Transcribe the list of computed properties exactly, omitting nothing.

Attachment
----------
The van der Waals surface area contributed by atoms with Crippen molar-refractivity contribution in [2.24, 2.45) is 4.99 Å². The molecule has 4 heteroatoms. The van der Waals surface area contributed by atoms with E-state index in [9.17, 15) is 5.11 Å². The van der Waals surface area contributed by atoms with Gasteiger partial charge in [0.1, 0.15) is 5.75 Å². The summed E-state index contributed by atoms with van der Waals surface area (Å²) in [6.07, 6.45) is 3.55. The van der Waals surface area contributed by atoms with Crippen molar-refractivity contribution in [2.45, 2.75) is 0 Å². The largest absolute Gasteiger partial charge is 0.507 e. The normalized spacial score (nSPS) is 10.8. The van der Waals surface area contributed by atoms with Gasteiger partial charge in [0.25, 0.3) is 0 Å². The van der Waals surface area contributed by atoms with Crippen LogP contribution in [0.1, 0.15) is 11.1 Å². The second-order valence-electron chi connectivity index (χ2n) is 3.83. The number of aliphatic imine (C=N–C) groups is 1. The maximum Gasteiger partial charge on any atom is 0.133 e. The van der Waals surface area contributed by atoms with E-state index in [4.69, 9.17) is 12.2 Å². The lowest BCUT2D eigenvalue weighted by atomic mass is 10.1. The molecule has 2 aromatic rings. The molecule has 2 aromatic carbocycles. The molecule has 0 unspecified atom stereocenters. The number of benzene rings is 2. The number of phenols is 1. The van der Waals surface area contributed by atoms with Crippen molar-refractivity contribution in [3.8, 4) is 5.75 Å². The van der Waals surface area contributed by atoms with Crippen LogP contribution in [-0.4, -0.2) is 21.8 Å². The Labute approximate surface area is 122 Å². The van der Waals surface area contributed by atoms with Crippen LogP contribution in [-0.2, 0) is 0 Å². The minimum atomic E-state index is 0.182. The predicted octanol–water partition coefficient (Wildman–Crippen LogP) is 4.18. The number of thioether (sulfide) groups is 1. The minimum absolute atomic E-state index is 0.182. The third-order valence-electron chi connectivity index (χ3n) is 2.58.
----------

The van der Waals surface area contributed by atoms with Crippen molar-refractivity contribution in [2.24, 2.45) is 4.99 Å². The molecule has 4 heteroatoms. The van der Waals surface area contributed by atoms with E-state index in [9.17, 15) is 5.11 Å². The van der Waals surface area contributed by atoms with Gasteiger partial charge in [0.1, 0.15) is 5.75 Å². The summed E-state index contributed by atoms with van der Waals surface area (Å²) in [6.07, 6.45) is 3.55. The van der Waals surface area contributed by atoms with Crippen molar-refractivity contribution in [2.45, 2.75) is 0 Å². The largest absolute Gasteiger partial charge is 0.507 e. The normalized spacial score (nSPS) is 10.8. The van der Waals surface area contributed by atoms with Gasteiger partial charge in [0.25, 0.3) is 0 Å². The van der Waals surface area contributed by atoms with Crippen LogP contribution in [0.1, 0.15) is 11.1 Å². The second-order valence-electron chi connectivity index (χ2n) is 3.83. The number of aliphatic imine (C=N–C) groups is 1. The maximum Gasteiger partial charge on any atom is 0.133 e. The van der Waals surface area contributed by atoms with E-state index in [4.69, 9.17) is 12.2 Å². The lowest BCUT2D eigenvalue weighted by atomic mass is 10.1. The molecule has 2 aromatic rings. The molecule has 2 aromatic carbocycles. The molecule has 0 unspecified atom stereocenters. The number of benzene rings is 2. The number of phenols is 1. The van der Waals surface area contributed by atoms with Crippen molar-refractivity contribution in [3.8, 4) is 5.75 Å². The van der Waals surface area contributed by atoms with Crippen LogP contribution in [-0.4, -0.2) is 21.8 Å². The Labute approximate surface area is 122 Å². The van der Waals surface area contributed by atoms with Crippen LogP contribution in [-0.2, 0) is 0 Å². The minimum atomic E-state index is 0.182. The predicted octanol–water partition coefficient (Wildman–Crippen LogP) is 4.18. The number of thioether (sulfide) groups is 1. The minimum absolute atomic E-state index is 0.182. The third-order valence-electron chi connectivity index (χ3n) is 2.58.